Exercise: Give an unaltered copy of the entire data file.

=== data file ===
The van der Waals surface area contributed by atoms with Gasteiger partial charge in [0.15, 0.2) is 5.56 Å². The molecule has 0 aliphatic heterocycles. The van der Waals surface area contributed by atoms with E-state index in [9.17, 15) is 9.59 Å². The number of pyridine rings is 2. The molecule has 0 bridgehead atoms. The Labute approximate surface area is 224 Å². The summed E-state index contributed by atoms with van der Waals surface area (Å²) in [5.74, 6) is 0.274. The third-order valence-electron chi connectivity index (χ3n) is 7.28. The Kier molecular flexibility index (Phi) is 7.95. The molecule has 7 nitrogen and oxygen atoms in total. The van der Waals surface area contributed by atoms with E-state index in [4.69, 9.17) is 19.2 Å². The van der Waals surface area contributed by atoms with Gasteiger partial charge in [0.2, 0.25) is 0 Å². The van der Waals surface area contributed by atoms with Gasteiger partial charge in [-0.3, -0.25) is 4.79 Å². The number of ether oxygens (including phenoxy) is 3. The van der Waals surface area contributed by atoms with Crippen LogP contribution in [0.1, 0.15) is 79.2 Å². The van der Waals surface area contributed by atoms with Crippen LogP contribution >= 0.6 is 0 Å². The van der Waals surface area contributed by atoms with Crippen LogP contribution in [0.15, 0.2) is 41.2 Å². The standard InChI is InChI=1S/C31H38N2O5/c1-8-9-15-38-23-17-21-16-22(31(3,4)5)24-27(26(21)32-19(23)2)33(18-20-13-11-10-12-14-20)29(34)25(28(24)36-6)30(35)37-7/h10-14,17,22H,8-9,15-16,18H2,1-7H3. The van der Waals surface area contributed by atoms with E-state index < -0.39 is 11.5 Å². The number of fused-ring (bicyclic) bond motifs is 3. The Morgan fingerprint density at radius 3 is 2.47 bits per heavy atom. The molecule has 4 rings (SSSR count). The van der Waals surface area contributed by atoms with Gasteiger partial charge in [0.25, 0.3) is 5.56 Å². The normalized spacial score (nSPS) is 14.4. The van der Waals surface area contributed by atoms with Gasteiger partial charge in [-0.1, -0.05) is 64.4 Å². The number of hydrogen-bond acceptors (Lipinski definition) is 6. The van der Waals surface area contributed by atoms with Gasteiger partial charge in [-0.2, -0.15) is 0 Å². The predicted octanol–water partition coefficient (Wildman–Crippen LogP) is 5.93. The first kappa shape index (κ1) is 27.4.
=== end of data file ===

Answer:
The van der Waals surface area contributed by atoms with Gasteiger partial charge in [0.15, 0.2) is 5.56 Å². The molecule has 0 aliphatic heterocycles. The van der Waals surface area contributed by atoms with E-state index in [9.17, 15) is 9.59 Å². The number of pyridine rings is 2. The molecule has 0 bridgehead atoms. The Labute approximate surface area is 224 Å². The summed E-state index contributed by atoms with van der Waals surface area (Å²) in [5.74, 6) is 0.274. The third-order valence-electron chi connectivity index (χ3n) is 7.28. The Kier molecular flexibility index (Phi) is 7.95. The molecule has 7 nitrogen and oxygen atoms in total. The van der Waals surface area contributed by atoms with E-state index in [4.69, 9.17) is 19.2 Å². The van der Waals surface area contributed by atoms with Gasteiger partial charge in [0.2, 0.25) is 0 Å². The van der Waals surface area contributed by atoms with Gasteiger partial charge in [-0.3, -0.25) is 4.79 Å². The number of ether oxygens (including phenoxy) is 3. The van der Waals surface area contributed by atoms with Crippen LogP contribution in [0.1, 0.15) is 79.2 Å². The van der Waals surface area contributed by atoms with Crippen LogP contribution >= 0.6 is 0 Å². The van der Waals surface area contributed by atoms with Crippen LogP contribution in [0.15, 0.2) is 41.2 Å². The standard InChI is InChI=1S/C31H38N2O5/c1-8-9-15-38-23-17-21-16-22(31(3,4)5)24-27(26(21)32-19(23)2)33(18-20-13-11-10-12-14-20)29(34)25(28(24)36-6)30(35)37-7/h10-14,17,22H,8-9,15-16,18H2,1-7H3. The van der Waals surface area contributed by atoms with E-state index < -0.39 is 11.5 Å². The number of fused-ring (bicyclic) bond motifs is 3. The Morgan fingerprint density at radius 3 is 2.47 bits per heavy atom. The molecule has 4 rings (SSSR count). The van der Waals surface area contributed by atoms with Gasteiger partial charge in [0.25, 0.3) is 5.56 Å². The normalized spacial score (nSPS) is 14.4. The van der Waals surface area contributed by atoms with Gasteiger partial charge in [-0.1, -0.05) is 64.4 Å². The number of hydrogen-bond acceptors (Lipinski definition) is 6. The van der Waals surface area contributed by atoms with Gasteiger partial charge in [-0.2, -0.15) is 0 Å². The predicted octanol–water partition coefficient (Wildman–Crippen LogP) is 5.93. The first kappa shape index (κ1) is 27.4.